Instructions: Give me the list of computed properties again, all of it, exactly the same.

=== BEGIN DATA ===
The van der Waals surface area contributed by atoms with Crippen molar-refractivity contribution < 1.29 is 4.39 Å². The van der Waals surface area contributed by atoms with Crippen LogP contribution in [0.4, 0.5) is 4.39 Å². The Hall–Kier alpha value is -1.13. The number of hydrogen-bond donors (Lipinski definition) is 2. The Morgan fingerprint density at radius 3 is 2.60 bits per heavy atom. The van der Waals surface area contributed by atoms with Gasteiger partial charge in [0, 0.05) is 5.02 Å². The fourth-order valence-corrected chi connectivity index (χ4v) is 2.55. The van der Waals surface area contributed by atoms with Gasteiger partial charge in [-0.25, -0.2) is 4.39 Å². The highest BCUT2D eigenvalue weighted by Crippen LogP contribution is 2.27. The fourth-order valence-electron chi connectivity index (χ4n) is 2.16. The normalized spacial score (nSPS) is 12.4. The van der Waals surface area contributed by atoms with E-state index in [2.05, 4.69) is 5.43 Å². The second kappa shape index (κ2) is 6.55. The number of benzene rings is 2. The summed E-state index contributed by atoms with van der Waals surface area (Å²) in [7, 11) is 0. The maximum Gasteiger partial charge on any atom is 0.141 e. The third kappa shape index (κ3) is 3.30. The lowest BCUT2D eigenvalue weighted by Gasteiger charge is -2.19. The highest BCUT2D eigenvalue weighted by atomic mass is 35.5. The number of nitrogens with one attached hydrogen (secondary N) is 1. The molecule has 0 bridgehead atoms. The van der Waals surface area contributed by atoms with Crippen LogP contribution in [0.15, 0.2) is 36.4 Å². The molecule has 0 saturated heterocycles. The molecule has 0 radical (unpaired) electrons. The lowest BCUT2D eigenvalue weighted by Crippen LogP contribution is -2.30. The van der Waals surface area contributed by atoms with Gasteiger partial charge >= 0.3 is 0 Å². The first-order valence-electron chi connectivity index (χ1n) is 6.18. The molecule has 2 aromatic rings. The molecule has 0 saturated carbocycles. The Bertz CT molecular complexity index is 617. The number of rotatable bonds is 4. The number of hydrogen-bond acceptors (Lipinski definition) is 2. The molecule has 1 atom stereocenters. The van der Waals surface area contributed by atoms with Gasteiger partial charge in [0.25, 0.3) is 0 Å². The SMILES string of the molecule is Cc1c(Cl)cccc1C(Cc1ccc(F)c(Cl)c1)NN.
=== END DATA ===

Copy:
The van der Waals surface area contributed by atoms with Crippen molar-refractivity contribution < 1.29 is 4.39 Å². The van der Waals surface area contributed by atoms with Crippen LogP contribution in [0.4, 0.5) is 4.39 Å². The Hall–Kier alpha value is -1.13. The number of hydrogen-bond donors (Lipinski definition) is 2. The Morgan fingerprint density at radius 3 is 2.60 bits per heavy atom. The van der Waals surface area contributed by atoms with Gasteiger partial charge in [0, 0.05) is 5.02 Å². The fourth-order valence-corrected chi connectivity index (χ4v) is 2.55. The van der Waals surface area contributed by atoms with Gasteiger partial charge in [-0.25, -0.2) is 4.39 Å². The highest BCUT2D eigenvalue weighted by Crippen LogP contribution is 2.27. The fourth-order valence-electron chi connectivity index (χ4n) is 2.16. The normalized spacial score (nSPS) is 12.4. The van der Waals surface area contributed by atoms with E-state index in [2.05, 4.69) is 5.43 Å². The second kappa shape index (κ2) is 6.55. The number of benzene rings is 2. The summed E-state index contributed by atoms with van der Waals surface area (Å²) in [7, 11) is 0. The maximum Gasteiger partial charge on any atom is 0.141 e. The third kappa shape index (κ3) is 3.30. The lowest BCUT2D eigenvalue weighted by Gasteiger charge is -2.19. The highest BCUT2D eigenvalue weighted by atomic mass is 35.5. The number of nitrogens with one attached hydrogen (secondary N) is 1. The molecule has 0 bridgehead atoms. The van der Waals surface area contributed by atoms with Crippen LogP contribution in [0.15, 0.2) is 36.4 Å². The molecule has 0 saturated heterocycles. The molecule has 0 radical (unpaired) electrons. The lowest BCUT2D eigenvalue weighted by Crippen LogP contribution is -2.30. The van der Waals surface area contributed by atoms with Gasteiger partial charge >= 0.3 is 0 Å². The first-order valence-electron chi connectivity index (χ1n) is 6.18. The molecule has 2 aromatic rings. The molecule has 0 saturated carbocycles. The Bertz CT molecular complexity index is 617. The number of rotatable bonds is 4. The number of hydrogen-bond acceptors (Lipinski definition) is 2. The molecule has 1 atom stereocenters. The van der Waals surface area contributed by atoms with Gasteiger partial charge in [0.25, 0.3) is 0 Å². The SMILES string of the molecule is Cc1c(Cl)cccc1C(Cc1ccc(F)c(Cl)c1)NN.